A Texas family discovered that their 2-year-old child’s baby monitor was hacked when they heard a strange voice coming from inside their child’s bedroom; someone had broken into their home – not through a window or an unlocked door, but through their computer.
Like many other parents of babies and toddlers, Marc Gilbert and his wife installed the camera in order to keep an eye on their baby.
But, unfortunately, they weren’t the only ones watching their toddler’s room; they heard the predator say, “Wake up Allyson, you little —-.”
It turns out that the monitor was connected to a webcam. Sound like a fluke? It’s not. In an interview with HLN, Brett Larson (host of Techbytes) asserts that any information that is “out there”, i.e., on the web can be hacked. And it may be that the best proactive stance to take on the matter is to assume you WILL be hacked, in order to stay several leaps ahead of the bad guys.
How “They” Get In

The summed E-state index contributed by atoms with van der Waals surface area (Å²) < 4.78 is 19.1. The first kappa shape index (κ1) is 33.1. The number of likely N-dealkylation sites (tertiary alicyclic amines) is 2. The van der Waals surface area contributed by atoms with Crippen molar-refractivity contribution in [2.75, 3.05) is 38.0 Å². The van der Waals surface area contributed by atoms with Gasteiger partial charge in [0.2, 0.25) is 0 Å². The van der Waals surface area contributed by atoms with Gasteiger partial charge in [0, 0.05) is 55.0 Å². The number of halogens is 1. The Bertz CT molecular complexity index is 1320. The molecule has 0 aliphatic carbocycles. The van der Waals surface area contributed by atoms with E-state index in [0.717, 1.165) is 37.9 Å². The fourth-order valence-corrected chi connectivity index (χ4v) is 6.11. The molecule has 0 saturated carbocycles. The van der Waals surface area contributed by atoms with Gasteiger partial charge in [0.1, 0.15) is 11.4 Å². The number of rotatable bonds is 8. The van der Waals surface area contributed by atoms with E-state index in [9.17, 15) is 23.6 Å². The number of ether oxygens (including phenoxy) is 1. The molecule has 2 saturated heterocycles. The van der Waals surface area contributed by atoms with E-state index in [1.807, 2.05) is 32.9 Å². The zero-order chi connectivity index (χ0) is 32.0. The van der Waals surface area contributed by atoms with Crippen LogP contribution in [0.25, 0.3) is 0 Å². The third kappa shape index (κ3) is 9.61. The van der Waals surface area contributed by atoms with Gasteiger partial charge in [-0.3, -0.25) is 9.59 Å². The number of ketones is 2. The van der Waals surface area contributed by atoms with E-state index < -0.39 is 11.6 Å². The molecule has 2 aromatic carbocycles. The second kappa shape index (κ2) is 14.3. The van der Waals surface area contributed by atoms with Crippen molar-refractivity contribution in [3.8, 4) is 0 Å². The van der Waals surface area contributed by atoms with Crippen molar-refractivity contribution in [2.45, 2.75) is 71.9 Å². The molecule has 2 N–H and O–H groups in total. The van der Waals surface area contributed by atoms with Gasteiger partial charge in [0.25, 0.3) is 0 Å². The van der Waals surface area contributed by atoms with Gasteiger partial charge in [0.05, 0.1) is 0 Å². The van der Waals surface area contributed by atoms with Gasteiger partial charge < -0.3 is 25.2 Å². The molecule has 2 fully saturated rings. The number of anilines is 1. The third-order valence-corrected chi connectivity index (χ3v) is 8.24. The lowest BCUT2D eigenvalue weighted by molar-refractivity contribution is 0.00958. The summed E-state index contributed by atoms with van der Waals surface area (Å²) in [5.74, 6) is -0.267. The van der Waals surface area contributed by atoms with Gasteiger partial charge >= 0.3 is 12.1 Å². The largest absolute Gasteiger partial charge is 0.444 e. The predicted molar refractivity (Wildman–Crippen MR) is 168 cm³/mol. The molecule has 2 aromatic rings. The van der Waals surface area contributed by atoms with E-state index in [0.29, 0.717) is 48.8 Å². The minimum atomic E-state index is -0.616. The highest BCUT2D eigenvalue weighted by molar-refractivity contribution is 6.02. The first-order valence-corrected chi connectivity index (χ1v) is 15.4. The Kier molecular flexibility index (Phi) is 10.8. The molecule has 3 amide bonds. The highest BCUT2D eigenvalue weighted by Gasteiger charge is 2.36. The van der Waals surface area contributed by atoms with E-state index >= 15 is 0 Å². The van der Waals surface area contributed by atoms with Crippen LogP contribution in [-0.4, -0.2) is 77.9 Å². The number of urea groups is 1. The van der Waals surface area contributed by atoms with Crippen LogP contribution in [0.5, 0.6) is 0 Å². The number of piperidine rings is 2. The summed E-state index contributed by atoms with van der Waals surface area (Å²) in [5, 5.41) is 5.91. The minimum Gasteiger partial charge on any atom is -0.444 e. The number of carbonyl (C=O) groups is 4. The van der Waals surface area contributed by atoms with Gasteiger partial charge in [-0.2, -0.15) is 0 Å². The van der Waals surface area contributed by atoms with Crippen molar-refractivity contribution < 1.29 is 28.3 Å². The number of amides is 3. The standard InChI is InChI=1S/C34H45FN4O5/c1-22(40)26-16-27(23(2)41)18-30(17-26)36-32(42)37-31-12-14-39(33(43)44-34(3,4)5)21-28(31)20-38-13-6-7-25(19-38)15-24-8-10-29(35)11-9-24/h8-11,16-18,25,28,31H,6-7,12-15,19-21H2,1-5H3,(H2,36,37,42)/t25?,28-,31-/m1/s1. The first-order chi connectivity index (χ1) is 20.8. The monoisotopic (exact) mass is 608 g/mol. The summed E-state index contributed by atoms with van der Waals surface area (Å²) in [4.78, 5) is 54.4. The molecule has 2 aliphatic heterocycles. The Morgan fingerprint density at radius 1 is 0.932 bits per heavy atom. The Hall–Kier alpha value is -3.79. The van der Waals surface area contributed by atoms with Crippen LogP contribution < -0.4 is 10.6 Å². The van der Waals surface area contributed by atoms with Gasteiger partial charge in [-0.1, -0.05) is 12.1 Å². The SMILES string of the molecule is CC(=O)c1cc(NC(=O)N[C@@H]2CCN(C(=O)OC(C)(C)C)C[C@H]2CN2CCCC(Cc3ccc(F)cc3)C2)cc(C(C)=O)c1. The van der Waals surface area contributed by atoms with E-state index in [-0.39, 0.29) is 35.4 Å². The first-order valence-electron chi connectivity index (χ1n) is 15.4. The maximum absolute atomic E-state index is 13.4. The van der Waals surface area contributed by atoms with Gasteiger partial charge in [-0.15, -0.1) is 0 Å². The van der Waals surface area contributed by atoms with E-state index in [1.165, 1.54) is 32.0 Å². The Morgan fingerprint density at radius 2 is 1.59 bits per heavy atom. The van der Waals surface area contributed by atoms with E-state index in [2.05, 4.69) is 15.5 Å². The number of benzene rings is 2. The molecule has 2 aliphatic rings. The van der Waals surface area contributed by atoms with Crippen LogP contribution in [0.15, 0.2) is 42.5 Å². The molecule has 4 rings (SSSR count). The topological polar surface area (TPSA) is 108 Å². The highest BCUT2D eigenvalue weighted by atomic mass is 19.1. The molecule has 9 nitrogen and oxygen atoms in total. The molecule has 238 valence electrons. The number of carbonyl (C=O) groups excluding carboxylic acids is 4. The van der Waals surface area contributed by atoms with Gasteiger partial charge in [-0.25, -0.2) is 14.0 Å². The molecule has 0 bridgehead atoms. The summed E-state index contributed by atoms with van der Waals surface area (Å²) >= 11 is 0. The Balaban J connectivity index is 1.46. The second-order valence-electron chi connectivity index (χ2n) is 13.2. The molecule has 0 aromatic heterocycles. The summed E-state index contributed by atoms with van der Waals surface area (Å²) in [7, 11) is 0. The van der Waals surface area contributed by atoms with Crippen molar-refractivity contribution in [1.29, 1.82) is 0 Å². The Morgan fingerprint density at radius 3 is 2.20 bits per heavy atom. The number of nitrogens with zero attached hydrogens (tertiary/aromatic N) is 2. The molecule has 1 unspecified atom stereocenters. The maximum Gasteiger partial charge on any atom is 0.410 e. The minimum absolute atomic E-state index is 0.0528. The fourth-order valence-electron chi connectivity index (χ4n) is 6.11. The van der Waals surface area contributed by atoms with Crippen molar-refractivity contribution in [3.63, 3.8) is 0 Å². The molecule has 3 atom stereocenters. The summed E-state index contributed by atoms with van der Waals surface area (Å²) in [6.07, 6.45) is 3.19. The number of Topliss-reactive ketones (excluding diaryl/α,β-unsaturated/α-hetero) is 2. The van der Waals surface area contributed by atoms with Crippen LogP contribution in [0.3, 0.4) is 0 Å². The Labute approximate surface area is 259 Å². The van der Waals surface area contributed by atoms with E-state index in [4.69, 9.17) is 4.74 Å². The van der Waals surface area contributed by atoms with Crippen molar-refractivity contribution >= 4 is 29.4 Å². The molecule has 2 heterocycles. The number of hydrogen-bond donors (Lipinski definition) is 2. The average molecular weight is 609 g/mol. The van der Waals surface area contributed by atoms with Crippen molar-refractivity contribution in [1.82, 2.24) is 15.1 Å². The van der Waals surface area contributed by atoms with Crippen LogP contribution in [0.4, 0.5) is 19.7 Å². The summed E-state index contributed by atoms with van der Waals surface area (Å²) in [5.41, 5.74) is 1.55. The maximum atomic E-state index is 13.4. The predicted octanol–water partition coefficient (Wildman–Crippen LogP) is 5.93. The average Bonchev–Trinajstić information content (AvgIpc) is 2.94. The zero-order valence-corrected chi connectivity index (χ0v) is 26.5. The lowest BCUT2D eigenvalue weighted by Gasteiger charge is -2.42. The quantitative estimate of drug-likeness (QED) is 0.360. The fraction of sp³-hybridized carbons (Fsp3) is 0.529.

Hacking, for those who have nothing better to do, is not that difficult. Ever get an advertisement supposedly from your bank or facebook asking you to update your information? Many times those innocuous links are anything but; they are means to a nefarious end for the hacker.
As for webcams, they are especially problematic because of the visual aspect; a hacker can see where the windows are, they can learn the name of the child by listening to their parents, and they can also determine what the family’s schedule is.
In addition to webcams and laptops, hackers are increasingly able to access information through malware apps downloaded to our smart phones and tablets. According to a survey by McAffee, we have a 1 in 6 chance of downloading apps containing a “bad app” that allows a hacker access to all of our pertinent information.
Maintaining Due Diligence
Scary stuff, but there are precautions we can take. Just as a burglar won’t bother with a house that has an alarm system, a hacker won’t waste time on anything remotely difficult. Here are some tips:
- Change your default wifi and cable passwords; then change them again every six months after that.
- Make your passwords complicated by using both upper and lower case letters, as well as characters
- Avoid clicking onto strange links
- Limit the type of apps you download to your phone or tablet by asking yourself if you really need it.
- If you own an Android, you must exercise even more caution, as they are more likely to be hacked.
For more information on keeping your iPhone safe, check out “WARNING: This App May Ruin Your Life” in Huff Post Tech.